Why should we lead the world in creating such a statutory presumption that criminalises the majority of computer users when it is not to be found in other countries?
I dare say that Ministers who use computers or whose children use computers would also have someunauthorised programmes in their control or custody. Would they allow an examination of the computers in their homes? Do we want to pass a law making Ministers, Deputy Ministers, Parliamentary Secretaries and Members of Parliament who use computers to become computer criminals under this section?
Section 43 of the Copyright Act provides that the maximum penalty for a copyright offence is RM25,000 fine, three years’ jail or both, but Section 41(2) provides a presumption in favour of the consumer, which states:
"41 (2). For the purposes of paragraphs (a) to (f) of subsection (1), any person who has in his possession, custody or control three or more infringing copies of a work shall, unless the contrary is proved, be presumed to be in possession of or to import such copies otherwise than for private or domestic use."
Here we seemed to have reversed this presumption in the Copyright Act, by creating a statutory presumption that a person could be guilty of the offence of unauthorised access for having in control or custody one infringing copy of a program.
I propose the introduction of a new section in the Computer Crimes Bill, which reads: "The court may dismiss a prosecution if, having regard to the nature of the conduct alleged and nature of the attendant circumstances, it finds that the defendant’s conduct did not actually cause harm or damage to any computer, computer system, computer network, or any of its data or software."
This amendment seeks to give the court the discretion to dismiss a prosecution where unauthorised access is without malice and has caused no damage, making a distinction between hacking and cracking.
This section is to provide space for hackers who have no criminal intent and who do not cause damage, and not to give shelter for criminal hackers. This section does not automatically exonerate all non-criminal hacking, but give the court the discretion to take such circumstances into account in view of the national importance of summoning "creativity" among youths in the computer world.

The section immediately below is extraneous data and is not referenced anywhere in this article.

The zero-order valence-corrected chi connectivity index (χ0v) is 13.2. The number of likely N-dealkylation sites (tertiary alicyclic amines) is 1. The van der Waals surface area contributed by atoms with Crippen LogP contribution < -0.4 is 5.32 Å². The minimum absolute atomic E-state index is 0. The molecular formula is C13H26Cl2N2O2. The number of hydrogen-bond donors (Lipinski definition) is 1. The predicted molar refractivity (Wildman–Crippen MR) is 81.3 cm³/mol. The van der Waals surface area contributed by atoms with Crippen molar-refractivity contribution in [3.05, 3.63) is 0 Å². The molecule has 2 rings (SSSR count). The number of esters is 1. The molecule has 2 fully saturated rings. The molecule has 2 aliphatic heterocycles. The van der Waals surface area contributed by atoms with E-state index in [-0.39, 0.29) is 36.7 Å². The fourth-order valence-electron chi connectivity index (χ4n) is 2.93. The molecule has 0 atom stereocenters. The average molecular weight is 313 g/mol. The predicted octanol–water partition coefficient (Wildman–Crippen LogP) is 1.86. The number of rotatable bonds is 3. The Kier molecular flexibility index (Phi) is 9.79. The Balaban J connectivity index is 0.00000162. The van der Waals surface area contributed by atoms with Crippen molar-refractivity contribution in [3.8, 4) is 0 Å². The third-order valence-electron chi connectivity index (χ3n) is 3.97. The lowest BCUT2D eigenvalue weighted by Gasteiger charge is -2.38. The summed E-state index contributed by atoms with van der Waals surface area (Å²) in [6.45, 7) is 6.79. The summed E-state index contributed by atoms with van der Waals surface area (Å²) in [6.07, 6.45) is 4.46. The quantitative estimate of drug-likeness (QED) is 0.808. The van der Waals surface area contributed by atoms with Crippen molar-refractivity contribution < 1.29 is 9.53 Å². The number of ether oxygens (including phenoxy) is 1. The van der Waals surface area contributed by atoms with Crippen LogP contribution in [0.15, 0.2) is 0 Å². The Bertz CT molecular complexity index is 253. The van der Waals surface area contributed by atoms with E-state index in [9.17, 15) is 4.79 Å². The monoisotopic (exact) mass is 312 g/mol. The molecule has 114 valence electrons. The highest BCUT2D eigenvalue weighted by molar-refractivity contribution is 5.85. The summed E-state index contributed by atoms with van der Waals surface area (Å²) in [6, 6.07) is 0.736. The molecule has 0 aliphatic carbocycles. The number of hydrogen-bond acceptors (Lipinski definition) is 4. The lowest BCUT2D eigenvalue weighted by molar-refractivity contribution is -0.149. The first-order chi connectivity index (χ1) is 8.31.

I propose the insertion of new Section 13 as follows:
" 13. Order for payment of compensation.
(1) The court before which a person is convicted of any offence under this Act may make an order against him for the payment by him of a sum to be fixed by the court by way of compensation to any person for any damage caused to his computer, program or data by the offence for which the sentence is passed.
(2) Any claim by a person for damages sustained by reason of the offence shall be deemed to have been satisfied to the extent of any amount which has been paid to him under an order for compensation, but the order shall not prejudice any right to a civil remedy for the recovery of damages beyond the amount of compensation paid under the order.
(3) An order of compensation under this section shall be recoverable as a civil debt."
This amendment empowers the court to order a convicted offender to pay compensation to the victim for any damage caused to his computer, program or data.
In his winding-up, Leo Moggie said that this amendment is not necessary as there is already such a provision in Section 426 of the Criminal Procedure Code where the court is empowered in criminal cases to order payment of compensation to the victims.
However, this provision in the Criminal Procedure Code is a dead provision which has never been used to compensate victims of crimes. Singapore must have such a similar provision in its Criminal Procedure Code but this does not prevent it from incorporating a provision empowering the court to order payment of compensation by a computer criminal to the victim so as to highlight the importance of such a provision in computer crime legislation
Such a provision will give a new lease of life to the concept in crime and punishment that the punishment of the criminal by the State is not adequate and that there should also be compensation to the victim of the crime.